|Cloud Certification||Microsoft Azure IoT Edge|
|Dimension (WxDxH)||179mm x 88mm x 22mm / 7.05" x 3.46" x 0.87"|
|Weight||Starting from 720g / 1.6lbs|
|Power Supply||65W Adapter|
Design and build
The Lenovo ThinkCentre M90n-1 Nano IoT is a tiny desktop computer falling in between the size of a Raspberry Pi and a Mac Mini. The M90n is fanless so there are some heat dissipating fins along the top of the device (and they can get fairly hot to the touch, so keep the plastic shroud on). While this thing can generate some heat, there isn’t going to be much need to move it or touch it while it is running.
The front of the M90n, going from left to right, has the power button, two serial ports, a USB-C (3.1 Gen 2) port, two USB 3.1 Gen 2 ports, and a headphone/microphone combo port.
Flipping the device over, again from left to right, we see the DC-in port, a DisplayPort, a USB 3.1 Gen 2 port, to RJ45 network ports, and a Kensington lock slot.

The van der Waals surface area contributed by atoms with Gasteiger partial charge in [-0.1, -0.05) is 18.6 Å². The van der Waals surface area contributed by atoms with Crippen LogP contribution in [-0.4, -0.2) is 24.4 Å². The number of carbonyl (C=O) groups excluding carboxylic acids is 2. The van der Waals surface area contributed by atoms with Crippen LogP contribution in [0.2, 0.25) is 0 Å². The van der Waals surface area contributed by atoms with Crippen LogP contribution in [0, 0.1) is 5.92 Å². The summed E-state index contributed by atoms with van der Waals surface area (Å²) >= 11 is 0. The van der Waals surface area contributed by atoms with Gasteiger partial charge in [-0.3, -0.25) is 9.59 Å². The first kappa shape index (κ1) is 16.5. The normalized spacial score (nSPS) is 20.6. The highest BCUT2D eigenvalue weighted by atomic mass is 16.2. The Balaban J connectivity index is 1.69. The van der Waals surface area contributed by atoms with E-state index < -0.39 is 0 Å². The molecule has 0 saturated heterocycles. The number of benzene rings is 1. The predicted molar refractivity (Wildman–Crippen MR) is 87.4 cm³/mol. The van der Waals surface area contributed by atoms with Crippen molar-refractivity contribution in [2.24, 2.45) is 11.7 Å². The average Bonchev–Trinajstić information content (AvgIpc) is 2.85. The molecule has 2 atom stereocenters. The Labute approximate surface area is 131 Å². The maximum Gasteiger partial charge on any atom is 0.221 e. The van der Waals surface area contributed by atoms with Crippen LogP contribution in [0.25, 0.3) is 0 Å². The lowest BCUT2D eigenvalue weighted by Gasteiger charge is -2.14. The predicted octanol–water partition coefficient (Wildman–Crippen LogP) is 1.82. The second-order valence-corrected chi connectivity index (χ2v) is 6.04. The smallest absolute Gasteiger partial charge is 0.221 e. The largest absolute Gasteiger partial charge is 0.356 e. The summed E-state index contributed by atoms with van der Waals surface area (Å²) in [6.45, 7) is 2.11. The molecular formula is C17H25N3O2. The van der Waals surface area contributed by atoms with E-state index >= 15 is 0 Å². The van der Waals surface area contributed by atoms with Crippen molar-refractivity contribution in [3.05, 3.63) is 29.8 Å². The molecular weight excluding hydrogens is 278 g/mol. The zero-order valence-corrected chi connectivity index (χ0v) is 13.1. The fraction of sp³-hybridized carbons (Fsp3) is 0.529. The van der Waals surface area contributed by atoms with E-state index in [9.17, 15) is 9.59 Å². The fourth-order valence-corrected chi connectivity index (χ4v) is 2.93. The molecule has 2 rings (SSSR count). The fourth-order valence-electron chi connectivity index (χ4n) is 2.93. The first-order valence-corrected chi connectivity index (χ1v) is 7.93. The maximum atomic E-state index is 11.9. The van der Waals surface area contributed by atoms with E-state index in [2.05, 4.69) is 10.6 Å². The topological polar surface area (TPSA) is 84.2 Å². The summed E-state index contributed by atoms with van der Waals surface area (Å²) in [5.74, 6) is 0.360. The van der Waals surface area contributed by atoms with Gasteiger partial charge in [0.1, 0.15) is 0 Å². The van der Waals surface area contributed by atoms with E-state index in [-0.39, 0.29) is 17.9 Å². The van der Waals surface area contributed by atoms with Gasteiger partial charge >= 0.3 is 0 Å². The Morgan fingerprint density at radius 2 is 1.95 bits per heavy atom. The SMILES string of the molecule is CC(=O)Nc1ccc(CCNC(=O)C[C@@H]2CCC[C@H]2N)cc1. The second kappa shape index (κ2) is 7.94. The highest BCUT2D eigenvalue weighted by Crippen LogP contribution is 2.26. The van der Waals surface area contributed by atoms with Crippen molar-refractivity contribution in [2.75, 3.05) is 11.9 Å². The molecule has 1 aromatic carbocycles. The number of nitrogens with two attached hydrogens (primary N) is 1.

Taking off the bottom cover, one can easily see the M.2 SSD for storage, another to the left of it, a slot above that for WiFi, and the upper right corner for the 4G card.
Flipping the device back to its side with the cover off, we can see that the heat spreader runs across the top of all the components to keep them running right even when the M90n-1 gets hot.
Testing Lenovo ThinkCentre M90n-1 Nano IoT raises a few issues. Our typical workstation benchmarks are designed around higher end GPUs as most workstations sold are aimed toward the engineering market. The M90n-1 is not designed to be a graphic powerhouse. In order to find a test that may lend itself better to the use cases of the M90n-1 we went with PCMark 10 and a slightly modified IOMeter.
While the M90n-1 had very strong results in essentials (7,140) and Productivity (5,756), the two categories that are germane to the M90n-1 use case and abilities, digital content (1,843) brought the overall average down some. Still the M90n-1 was able to hit 3,033.